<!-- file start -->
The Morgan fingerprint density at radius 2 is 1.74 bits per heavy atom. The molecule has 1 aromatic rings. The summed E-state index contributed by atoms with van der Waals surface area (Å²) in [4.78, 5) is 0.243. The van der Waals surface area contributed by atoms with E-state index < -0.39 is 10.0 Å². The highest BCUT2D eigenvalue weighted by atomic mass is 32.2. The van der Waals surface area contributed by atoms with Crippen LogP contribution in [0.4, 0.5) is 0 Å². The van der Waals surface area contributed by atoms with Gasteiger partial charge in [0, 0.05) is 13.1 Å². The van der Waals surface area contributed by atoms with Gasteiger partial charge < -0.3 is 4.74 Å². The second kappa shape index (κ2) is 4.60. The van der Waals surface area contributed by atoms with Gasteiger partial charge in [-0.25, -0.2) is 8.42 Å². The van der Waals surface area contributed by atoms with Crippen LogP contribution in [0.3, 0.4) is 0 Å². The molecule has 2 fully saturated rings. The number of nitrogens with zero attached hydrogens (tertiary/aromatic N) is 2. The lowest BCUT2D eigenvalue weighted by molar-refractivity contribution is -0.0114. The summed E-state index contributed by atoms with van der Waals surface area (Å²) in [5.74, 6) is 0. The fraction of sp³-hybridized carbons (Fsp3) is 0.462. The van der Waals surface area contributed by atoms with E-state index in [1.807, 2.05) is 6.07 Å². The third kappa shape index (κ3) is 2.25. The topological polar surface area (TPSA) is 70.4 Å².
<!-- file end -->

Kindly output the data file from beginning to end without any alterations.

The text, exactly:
The Morgan fingerprint density at radius 2 is 1.74 bits per heavy atom. The molecule has 1 aromatic rings. The summed E-state index contributed by atoms with van der Waals surface area (Å²) in [4.78, 5) is 0.243. The van der Waals surface area contributed by atoms with E-state index < -0.39 is 10.0 Å². The highest BCUT2D eigenvalue weighted by atomic mass is 32.2. The van der Waals surface area contributed by atoms with Crippen LogP contribution in [0.4, 0.5) is 0 Å². The van der Waals surface area contributed by atoms with Gasteiger partial charge in [0, 0.05) is 13.1 Å². The van der Waals surface area contributed by atoms with Gasteiger partial charge < -0.3 is 4.74 Å². The second kappa shape index (κ2) is 4.60. The van der Waals surface area contributed by atoms with Gasteiger partial charge in [-0.25, -0.2) is 8.42 Å². The van der Waals surface area contributed by atoms with Crippen LogP contribution in [0.3, 0.4) is 0 Å². The molecule has 2 fully saturated rings. The number of nitrogens with zero attached hydrogens (tertiary/aromatic N) is 2. The lowest BCUT2D eigenvalue weighted by molar-refractivity contribution is -0.0114. The summed E-state index contributed by atoms with van der Waals surface area (Å²) in [5.74, 6) is 0. The fraction of sp³-hybridized carbons (Fsp3) is 0.462. The van der Waals surface area contributed by atoms with E-state index in [1.807, 2.05) is 6.07 Å². The third kappa shape index (κ3) is 2.25. The topological polar surface area (TPSA) is 70.4 Å².